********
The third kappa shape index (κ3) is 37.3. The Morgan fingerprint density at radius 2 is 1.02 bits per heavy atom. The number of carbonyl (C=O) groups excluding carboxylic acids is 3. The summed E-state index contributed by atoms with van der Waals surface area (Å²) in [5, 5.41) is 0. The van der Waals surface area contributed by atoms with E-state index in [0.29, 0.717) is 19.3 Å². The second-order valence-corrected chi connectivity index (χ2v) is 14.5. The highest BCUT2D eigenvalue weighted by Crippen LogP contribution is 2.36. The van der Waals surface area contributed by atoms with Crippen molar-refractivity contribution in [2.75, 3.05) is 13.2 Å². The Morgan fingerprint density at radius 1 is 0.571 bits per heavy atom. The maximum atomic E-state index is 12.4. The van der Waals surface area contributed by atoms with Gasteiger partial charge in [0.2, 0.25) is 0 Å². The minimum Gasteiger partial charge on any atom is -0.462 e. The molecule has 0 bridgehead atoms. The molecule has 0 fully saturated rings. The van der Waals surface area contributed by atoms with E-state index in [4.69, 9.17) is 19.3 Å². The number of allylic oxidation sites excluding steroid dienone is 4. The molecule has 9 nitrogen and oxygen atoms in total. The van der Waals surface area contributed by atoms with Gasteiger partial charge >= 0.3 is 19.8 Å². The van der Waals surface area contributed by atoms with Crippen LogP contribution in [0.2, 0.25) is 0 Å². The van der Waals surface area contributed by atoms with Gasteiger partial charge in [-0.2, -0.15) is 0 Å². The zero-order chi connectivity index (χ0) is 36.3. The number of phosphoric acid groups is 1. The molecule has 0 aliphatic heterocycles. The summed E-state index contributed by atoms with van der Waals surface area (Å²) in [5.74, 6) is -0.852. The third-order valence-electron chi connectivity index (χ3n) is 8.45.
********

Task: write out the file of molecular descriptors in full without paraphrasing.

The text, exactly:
The third kappa shape index (κ3) is 37.3. The Morgan fingerprint density at radius 2 is 1.02 bits per heavy atom. The number of carbonyl (C=O) groups excluding carboxylic acids is 3. The summed E-state index contributed by atoms with van der Waals surface area (Å²) in [5, 5.41) is 0. The van der Waals surface area contributed by atoms with E-state index in [0.29, 0.717) is 19.3 Å². The second-order valence-corrected chi connectivity index (χ2v) is 14.5. The highest BCUT2D eigenvalue weighted by Crippen LogP contribution is 2.36. The van der Waals surface area contributed by atoms with Crippen molar-refractivity contribution in [2.75, 3.05) is 13.2 Å². The Morgan fingerprint density at radius 1 is 0.571 bits per heavy atom. The maximum atomic E-state index is 12.4. The van der Waals surface area contributed by atoms with Gasteiger partial charge in [0.2, 0.25) is 0 Å². The minimum Gasteiger partial charge on any atom is -0.462 e. The molecule has 0 bridgehead atoms. The molecule has 0 fully saturated rings. The van der Waals surface area contributed by atoms with E-state index in [4.69, 9.17) is 19.3 Å². The number of allylic oxidation sites excluding steroid dienone is 4. The molecule has 9 nitrogen and oxygen atoms in total. The van der Waals surface area contributed by atoms with Gasteiger partial charge >= 0.3 is 19.8 Å². The van der Waals surface area contributed by atoms with Crippen LogP contribution in [0.2, 0.25) is 0 Å². The van der Waals surface area contributed by atoms with Gasteiger partial charge in [-0.2, -0.15) is 0 Å². The zero-order chi connectivity index (χ0) is 36.3. The number of phosphoric acid groups is 1. The molecule has 0 aliphatic heterocycles. The summed E-state index contributed by atoms with van der Waals surface area (Å²) in [5.74, 6) is -0.852. The third-order valence-electron chi connectivity index (χ3n) is 8.45.